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AP: Private Rocket Unofficially Reaches Space

Published by Cathleen Manville on Wed Sep 29, 2004 5:24 pm
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MOJAVE, Calif. Sept. 29, 2004 — After recovering from a wild corkscrew roll on its ascent, the first private manned rocket soared to space and returned safely to Earth on Wednesday in a bid to earn a $10 million prize.
SpaceShipOne, with astronaut Michael Melvill at the controls, climbed to an unofficial altitude of more than 330,000 feet, about 2,000 feet above its target altitude of 62 miles.

Dick Rutan, whose brother Burt Rutan helped design the ship, said radar indicated that the plane reached its target.

“They made the altitude,” he said.

Confirmation on whether it reached the desired altitude was expected later in the day.

The specially designed jet with SpaceShipOne under its belly took off at 7:12 a.m. from the airport in the desert north of Los Angeles and began its climb. The ship dropped away from its mother ship above Mojave Airport, fired its rocket and pulled into a vertical climb. The ship rolled more than two dozen times before steadying to its target altitude. It then began a gliding descent and landed at 8:33 a.m.

A crowd of VIPs watched from below the airport control tower, while journalists watched from bleachers along the runway. Spectators, some wrapped in blankets to ward off the early morning chills, erupted in cheers as the spacecraft and its chase planes taxied down the runway.

SpaceShipOne is trying for the $10 million X Prize, offered to whomever makes two flights 62 miles high, an altitude generally accepted as being in space, in two weeks or less.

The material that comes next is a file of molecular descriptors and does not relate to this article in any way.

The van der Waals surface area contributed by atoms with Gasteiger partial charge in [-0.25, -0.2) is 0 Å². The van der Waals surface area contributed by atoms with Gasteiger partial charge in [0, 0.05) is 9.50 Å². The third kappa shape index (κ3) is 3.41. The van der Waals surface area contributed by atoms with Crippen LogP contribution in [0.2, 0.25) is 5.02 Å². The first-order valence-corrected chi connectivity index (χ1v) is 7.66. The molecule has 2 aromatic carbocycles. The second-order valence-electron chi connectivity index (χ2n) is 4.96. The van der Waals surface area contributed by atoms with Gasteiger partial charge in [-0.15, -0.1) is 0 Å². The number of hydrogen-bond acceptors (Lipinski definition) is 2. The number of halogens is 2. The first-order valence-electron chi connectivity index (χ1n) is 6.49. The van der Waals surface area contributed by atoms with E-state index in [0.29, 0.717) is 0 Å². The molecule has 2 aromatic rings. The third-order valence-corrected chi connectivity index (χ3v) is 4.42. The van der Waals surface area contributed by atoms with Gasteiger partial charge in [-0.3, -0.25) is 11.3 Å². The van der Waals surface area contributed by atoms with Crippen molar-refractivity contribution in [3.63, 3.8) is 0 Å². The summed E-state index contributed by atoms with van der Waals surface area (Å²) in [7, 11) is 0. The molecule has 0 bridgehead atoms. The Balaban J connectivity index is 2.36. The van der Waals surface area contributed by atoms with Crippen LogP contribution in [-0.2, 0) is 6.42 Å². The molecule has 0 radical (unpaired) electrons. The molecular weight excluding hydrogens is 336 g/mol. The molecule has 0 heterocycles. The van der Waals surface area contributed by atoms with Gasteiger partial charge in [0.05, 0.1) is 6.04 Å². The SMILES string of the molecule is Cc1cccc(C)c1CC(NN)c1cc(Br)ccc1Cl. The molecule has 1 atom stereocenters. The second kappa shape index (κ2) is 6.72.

The ship already reached that height during the SpaceShipOne’s first flight in June, when history was on the line. Now it’s about the money. Melvill also was the pilot in June.

Among those watching Wednesday’s launch was Adam Smith, 14, of Vienna, Va., who said he’s had an interest in space “as far back as I can remember.” He earned $1,000 this summer toward a down payment to a company called Space Adventures, which is taking reservations for future space travel.

“It was just one of those things I want to do this,” the 9th-grader said.

The X Prize rules require that the two flights happen within 14 days. Before Wednesday’s takeoff, SpaceShipOne’s creators had ambitiously set the second flight for next Monday well before the 14-day deadline.

SpaceShipOne was required to fly with a pilot and the equivalent weight of two passengers aboard, in accordance with rules requiring X Prize contenders to be capable of carrying three people.

Maverick aerospace designer Burt Rutan, with more than $20 million from Microsoft billionaire Paul Allen, secretly developed SpaceShipOne and is well ahead of two dozen teams building other X Prize contenders around the world.

The Ansari X Prize was modeled after the $25,000 prize that Charles Lindbergh won in his Spirit of St. Louis for the first solo New York-to-Paris flight across the Atlantic in 1927.

The St. Louis-based X Prize Foundation, noting the rapid development of air travel after Lindbergh’s feat, hopes to inspire an era of space tourism in which spaceflight is not just the domain of government agencies such as NASA.

Even before Wednesday’s flight, Richard Branson, the airline mogul and adventurer, announced in London on Monday that his Virgin Group plans to offer passenger flight into space aboard rockets based on SpaceShipOne by 2007.

Branson believes he will fly some 3,000 people into space in the first five years that his “Virgin Galactic” space line is operating.

Space.com: Tense Moments During Trailblazing Private Space Flight
Space.com: Full SpaceShipOne Coverage

BBC.com: X-Prize craft ‘passes first flight’
CNN.com: SpaceShipOne lands after heart-stopping ride
FloridaToday.com: SpaceShipOne lands safely after scary tumble
SpaceDaily.com: SpaceShipOne Completes First Of Two X Prize Flights
UniverseToday.com: Halfway There: SpaceShipOne Hits Space Again

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